Between the reports of E. coli-tainted spinach and Listeria-laden ice cream, it’s easy to become paranoid about what to eat. And rightly so: One in six Americans will get a food-borne illness this year. But a number of new and soon-to-exist food-monitoring technologies can help keep your fridge contaminant-free, flag when something should be tossed, and tell you exactly what’s on your plate.
Scientists at Peking University in Beijing created gold nanorod tags to put on food packages. They’re designed to deteriorate at the same rate as what’s inside. A color change will indicate if a jug of milk has gone bad without having to take a whiff (or worse, a swig). “In principle, the tag can be used for any product that deteriorates over time and is packaged air-tightly: beverages, medicines, vaccines, and more,” researcher Chao Zhang says.
Expiration dates are static; people often throw away food that’s still good—or eat food that’s gone bad. Chemists at MIT created a thin sensor that can be put inside meat packaging. Its metal-lined carbon nanotubes carry a current that drops when it encounters amines, chemicals produced by decaying meat.
The FDA limit for mercury in tuna is 1 part per million. But levels vary from fish to fish. While most tuna companies sample a few fish per catch, Safe Catch made a quick test to biopsy every tuna at the dock, accurate to 0.1 ppm. “We’re not ok using anyone’s average,” says Bryan Boches, Safe Catch co-founder.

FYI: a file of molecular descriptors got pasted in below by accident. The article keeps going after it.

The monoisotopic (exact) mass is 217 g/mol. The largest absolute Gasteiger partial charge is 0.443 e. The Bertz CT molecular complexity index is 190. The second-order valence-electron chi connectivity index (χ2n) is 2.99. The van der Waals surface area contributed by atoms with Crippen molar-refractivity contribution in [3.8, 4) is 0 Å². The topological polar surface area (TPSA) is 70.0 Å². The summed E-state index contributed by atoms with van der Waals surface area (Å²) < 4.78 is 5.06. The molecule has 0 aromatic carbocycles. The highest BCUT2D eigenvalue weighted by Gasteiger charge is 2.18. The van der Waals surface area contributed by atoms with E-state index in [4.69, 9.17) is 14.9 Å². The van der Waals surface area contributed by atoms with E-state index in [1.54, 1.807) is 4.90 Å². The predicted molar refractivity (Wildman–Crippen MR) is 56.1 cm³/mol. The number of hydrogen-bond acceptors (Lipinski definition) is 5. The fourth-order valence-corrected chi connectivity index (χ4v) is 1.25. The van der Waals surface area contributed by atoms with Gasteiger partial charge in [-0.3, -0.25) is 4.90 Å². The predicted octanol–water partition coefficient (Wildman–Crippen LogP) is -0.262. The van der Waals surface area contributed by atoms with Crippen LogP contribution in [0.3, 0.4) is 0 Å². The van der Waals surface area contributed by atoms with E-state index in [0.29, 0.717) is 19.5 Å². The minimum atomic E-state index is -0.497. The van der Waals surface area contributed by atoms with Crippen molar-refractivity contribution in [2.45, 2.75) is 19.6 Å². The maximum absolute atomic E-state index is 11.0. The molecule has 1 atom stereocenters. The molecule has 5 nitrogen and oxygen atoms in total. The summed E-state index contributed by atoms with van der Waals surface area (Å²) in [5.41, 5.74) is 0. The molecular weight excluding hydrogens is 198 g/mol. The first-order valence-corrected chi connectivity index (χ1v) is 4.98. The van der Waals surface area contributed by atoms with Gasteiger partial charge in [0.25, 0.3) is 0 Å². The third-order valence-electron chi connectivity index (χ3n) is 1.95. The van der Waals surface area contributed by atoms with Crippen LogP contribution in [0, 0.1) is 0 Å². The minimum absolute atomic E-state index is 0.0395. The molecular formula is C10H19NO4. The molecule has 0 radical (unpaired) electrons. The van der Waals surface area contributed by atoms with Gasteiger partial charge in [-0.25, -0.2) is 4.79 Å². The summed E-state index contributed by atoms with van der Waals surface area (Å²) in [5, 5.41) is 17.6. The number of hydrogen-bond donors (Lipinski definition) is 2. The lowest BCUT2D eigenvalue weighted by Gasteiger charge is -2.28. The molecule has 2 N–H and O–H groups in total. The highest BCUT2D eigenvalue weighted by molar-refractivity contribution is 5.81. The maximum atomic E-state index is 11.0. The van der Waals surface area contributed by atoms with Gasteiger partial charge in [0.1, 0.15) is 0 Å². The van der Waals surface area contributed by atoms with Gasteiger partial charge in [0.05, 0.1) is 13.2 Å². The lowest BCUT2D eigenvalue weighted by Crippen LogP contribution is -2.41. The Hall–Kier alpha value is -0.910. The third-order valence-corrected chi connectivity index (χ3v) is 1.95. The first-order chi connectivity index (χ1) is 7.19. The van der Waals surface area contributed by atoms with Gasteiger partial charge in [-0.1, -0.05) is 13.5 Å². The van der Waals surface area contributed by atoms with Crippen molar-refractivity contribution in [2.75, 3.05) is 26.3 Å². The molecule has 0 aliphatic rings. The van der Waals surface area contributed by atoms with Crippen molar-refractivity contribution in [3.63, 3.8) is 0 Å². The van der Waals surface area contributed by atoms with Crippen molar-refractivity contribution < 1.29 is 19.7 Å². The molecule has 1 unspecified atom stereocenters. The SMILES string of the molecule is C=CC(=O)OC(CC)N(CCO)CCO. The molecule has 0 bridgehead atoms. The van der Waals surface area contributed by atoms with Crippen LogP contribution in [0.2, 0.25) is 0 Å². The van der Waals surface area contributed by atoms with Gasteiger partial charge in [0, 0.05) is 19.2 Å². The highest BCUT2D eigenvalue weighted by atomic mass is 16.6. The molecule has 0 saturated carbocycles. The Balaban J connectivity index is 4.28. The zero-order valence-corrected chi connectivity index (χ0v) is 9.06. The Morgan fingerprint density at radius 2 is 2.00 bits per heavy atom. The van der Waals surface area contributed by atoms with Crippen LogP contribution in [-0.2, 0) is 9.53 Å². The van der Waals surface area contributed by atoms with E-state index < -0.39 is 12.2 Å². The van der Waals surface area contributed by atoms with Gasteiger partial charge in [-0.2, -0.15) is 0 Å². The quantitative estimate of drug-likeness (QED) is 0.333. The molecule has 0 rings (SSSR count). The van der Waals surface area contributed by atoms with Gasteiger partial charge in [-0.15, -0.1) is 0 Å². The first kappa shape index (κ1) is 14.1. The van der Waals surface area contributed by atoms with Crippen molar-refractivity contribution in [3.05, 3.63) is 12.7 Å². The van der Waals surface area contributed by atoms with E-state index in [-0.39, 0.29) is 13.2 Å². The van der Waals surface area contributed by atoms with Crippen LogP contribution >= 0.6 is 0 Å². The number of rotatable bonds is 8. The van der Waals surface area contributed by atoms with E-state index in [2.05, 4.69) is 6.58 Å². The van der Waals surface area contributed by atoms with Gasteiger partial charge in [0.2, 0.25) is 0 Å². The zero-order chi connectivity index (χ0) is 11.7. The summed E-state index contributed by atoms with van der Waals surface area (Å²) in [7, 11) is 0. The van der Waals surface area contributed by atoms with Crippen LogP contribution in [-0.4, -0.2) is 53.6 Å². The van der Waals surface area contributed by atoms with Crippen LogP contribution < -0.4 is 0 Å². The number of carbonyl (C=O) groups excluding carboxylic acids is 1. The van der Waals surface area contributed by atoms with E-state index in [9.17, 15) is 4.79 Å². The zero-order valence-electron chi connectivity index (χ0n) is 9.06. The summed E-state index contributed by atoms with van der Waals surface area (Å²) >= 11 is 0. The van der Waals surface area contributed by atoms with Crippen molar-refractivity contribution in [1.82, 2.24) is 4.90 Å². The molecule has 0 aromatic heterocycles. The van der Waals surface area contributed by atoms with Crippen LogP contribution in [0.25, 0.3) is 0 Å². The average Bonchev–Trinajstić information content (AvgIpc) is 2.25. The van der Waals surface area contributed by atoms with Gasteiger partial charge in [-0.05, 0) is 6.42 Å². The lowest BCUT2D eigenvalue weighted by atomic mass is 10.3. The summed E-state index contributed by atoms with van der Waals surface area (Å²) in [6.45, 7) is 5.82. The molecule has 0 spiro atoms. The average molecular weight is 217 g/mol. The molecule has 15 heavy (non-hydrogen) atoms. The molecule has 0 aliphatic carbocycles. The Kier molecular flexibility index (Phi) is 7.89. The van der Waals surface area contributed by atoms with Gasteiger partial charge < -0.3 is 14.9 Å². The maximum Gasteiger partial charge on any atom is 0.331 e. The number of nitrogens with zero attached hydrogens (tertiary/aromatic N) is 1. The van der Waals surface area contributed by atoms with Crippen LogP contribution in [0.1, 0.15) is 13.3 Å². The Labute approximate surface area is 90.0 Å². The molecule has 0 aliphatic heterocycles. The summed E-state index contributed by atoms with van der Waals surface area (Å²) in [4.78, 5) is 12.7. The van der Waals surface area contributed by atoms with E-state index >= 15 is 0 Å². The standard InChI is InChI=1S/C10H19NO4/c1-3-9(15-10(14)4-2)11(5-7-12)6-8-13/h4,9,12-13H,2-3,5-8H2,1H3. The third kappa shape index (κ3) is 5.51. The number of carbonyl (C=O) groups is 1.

33: Percentage of fish sold in U.S. stores and restaurants that were mislabeled, according to a 2013 Oceana study
A 2012 study found that 60 percent of olive oil sold to restaurants in California as “extra virgin” didn’t meet USDA quality standards. Researchers at the University of California at Davis developed an enzyme-based electrochemical biosensor that ferrets out aldehydes indicative of less-pure oil.
Fruits And Vegetables
When food-borne illness breaks out, it can take months to follow the bug back to the source. A food-safe spray called DNATrax, developed at Lawrence Livermore National Lab, uses DNA extracted from plants to create a traceable molecular bar code that’s unique to fresh produce’s farm of origin. ￼￼￼￼￼
A Food Label Just for You
Frustrated by one-size-fits-all nutrition facts, designers at New York University decided to intervene. “We want food labels for consumers rather than a compromise between government, food lobbies, and big food companies,” says Sam Slover. Their app, called Sage, uses info like your weight and activity level to create personalized labels for food. If you’ve got a peanut allergy, it can flag risky products. If you splurge on cheesecake, it’ll tell you how many minutes you’ll have to spend on the elliptical to burn it off.
This article was originally published in the August 2015 issue of Popular Science, under the title “Taking the Guesswork Out Of Food.”